This wider aperture floods the sensor with light allowing for faster shutter speeds and lower ISO values ​​that provide better low-light image quality. It also blurs backgrounds more with a shallower depth of field than with the maximum aperture of f/2.8 on its 24-70mm lens.

• Best lenses for portraits

05 Perfect Poses

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The biggest difference you are likely to see when using a professional model, such as one from a modeling agency rather than a model working for free, is a more relaxed and confident pose. You will also find that they have a greater range of poses that they know work well. So if you really want to take your portraits to the next level, it might be worth booking a professional model.

06 Use a reflector

(Image credit: Manfrotto)

Jade uses portable, cost-effective Manfrotto reflectors to bounce some light back onto her models to add some “fill-in” light. She can also change the quality and color of the reflected light using the different gold and silver sides of her reflector which open up more creative options.

• The best reflectors for photography

07 Use flash

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To prevent details from getting lost in shadows and low-light scenes, Jade uses her Profoto A1 flash. This is on the hot shoe of her EOS 5D Mark IV and Jade will dial in a low flash power setting to start with and add more if she needs to.

• Best Photography Lighting Kits

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08 Get softer light with a diffuser

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Flash light from a bare flash head or bulb can seem extremely harsh and unflattering. For more even and flattering lighting, Jade often rotates her flash head to bounce it off the wall or ceiling, although the reflected light takes on the color of the surface it’s reflected off. This made the reflected light a little too red in these shots, so she attached her flash diffuser instead, which does a great job of softening the flash light for more even shadows.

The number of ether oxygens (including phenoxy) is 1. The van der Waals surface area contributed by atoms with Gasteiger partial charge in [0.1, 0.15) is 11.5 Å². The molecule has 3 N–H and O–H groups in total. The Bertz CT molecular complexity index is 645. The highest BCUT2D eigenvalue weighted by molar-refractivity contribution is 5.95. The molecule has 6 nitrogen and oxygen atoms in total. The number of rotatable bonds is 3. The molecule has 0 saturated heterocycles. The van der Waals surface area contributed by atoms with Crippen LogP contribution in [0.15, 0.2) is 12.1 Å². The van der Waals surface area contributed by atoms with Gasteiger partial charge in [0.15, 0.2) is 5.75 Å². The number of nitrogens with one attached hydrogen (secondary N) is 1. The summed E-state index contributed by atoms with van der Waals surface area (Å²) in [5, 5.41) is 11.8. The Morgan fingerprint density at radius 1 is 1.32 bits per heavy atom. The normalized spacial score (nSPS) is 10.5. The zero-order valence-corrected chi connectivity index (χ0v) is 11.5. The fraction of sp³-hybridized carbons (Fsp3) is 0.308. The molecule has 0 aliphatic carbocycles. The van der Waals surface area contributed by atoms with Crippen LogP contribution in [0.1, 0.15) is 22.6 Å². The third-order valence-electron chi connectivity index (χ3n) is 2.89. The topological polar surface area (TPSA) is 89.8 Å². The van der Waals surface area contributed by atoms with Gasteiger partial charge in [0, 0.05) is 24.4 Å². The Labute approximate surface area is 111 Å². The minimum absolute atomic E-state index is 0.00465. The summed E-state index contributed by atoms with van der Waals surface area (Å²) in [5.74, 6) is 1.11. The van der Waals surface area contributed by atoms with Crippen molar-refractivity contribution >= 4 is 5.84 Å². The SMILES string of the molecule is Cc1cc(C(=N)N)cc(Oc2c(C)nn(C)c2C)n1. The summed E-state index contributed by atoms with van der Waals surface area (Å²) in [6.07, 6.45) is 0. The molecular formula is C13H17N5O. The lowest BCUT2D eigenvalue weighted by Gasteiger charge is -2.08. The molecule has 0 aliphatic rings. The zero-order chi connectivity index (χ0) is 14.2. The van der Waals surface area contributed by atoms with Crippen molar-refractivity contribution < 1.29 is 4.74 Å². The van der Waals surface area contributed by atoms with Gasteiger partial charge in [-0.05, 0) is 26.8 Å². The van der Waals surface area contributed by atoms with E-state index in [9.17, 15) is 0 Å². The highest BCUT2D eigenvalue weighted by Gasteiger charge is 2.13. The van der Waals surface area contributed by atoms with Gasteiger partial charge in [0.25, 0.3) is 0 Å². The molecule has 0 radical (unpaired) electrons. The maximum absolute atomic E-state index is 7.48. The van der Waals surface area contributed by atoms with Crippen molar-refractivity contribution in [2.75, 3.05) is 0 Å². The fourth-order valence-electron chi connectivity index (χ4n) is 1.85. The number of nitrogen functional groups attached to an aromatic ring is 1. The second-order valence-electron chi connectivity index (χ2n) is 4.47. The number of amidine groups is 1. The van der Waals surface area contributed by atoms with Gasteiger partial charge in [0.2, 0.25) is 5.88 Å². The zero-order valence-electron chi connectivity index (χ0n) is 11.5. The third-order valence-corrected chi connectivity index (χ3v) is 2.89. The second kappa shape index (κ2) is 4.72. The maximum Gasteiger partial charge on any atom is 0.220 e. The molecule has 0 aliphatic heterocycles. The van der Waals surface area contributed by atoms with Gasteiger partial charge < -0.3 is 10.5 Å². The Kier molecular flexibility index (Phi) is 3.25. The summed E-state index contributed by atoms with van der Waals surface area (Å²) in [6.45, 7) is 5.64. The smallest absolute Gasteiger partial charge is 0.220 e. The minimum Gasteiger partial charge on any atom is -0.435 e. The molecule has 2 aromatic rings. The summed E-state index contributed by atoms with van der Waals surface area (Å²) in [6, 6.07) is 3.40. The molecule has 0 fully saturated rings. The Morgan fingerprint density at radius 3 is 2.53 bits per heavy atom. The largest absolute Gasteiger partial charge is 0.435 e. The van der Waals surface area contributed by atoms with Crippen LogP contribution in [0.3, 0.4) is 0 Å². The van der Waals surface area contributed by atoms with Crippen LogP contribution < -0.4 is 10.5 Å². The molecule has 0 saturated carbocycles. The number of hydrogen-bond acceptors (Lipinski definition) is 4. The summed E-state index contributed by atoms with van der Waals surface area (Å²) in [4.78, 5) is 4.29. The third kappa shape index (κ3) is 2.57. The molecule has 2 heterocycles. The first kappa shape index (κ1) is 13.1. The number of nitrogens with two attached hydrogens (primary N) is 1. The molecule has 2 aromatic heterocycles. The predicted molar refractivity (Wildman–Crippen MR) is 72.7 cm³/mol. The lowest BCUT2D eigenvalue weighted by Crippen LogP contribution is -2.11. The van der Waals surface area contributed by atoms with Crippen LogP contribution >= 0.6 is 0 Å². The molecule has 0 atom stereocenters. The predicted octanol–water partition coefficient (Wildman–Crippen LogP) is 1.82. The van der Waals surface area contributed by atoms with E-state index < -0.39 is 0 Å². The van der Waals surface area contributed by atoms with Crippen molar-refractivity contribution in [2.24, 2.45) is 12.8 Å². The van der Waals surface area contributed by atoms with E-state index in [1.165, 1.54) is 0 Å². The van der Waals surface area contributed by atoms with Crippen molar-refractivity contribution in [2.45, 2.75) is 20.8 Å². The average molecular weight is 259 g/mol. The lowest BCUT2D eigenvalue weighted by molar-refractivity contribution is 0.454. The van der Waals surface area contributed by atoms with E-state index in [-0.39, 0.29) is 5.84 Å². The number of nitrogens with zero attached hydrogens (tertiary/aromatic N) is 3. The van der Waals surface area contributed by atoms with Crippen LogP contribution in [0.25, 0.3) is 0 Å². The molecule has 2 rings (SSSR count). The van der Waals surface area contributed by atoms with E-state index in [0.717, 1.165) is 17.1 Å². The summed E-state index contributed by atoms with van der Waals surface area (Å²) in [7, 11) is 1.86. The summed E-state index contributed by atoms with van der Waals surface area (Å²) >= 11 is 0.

• Best flash modifiers

09 Master

(Image credit: future)

A battery grip for your camera can be a great addition when shooting portraits, as it provides a much more natural grip when shooting upright, in portrait orientation so you are less strained and that you can compose more easily.

A battery grip for your DSLR or mirrorless camera makes it much more comfortable when shooting in vertical portrait orientation. (Image credit: future)

The BG-E11 battery grip that Shana-Rochelle used on her Canon EOS 5D Mark III body also allowed her to fit two LP-E6 Li-Ion batteries, so she could shoot twice as long without having to worry about battery life. .

10 Good harvest, bad harvest

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Jade tends to avoid frames that cross the model’s joints, such as the knees, ankles or elbows, as it can look awkward. To give you more options, it’s a good idea to shoot a little wider than necessary, then you can always crop the portrait to size when you’re at the editing stage and find the composition that works best in your image.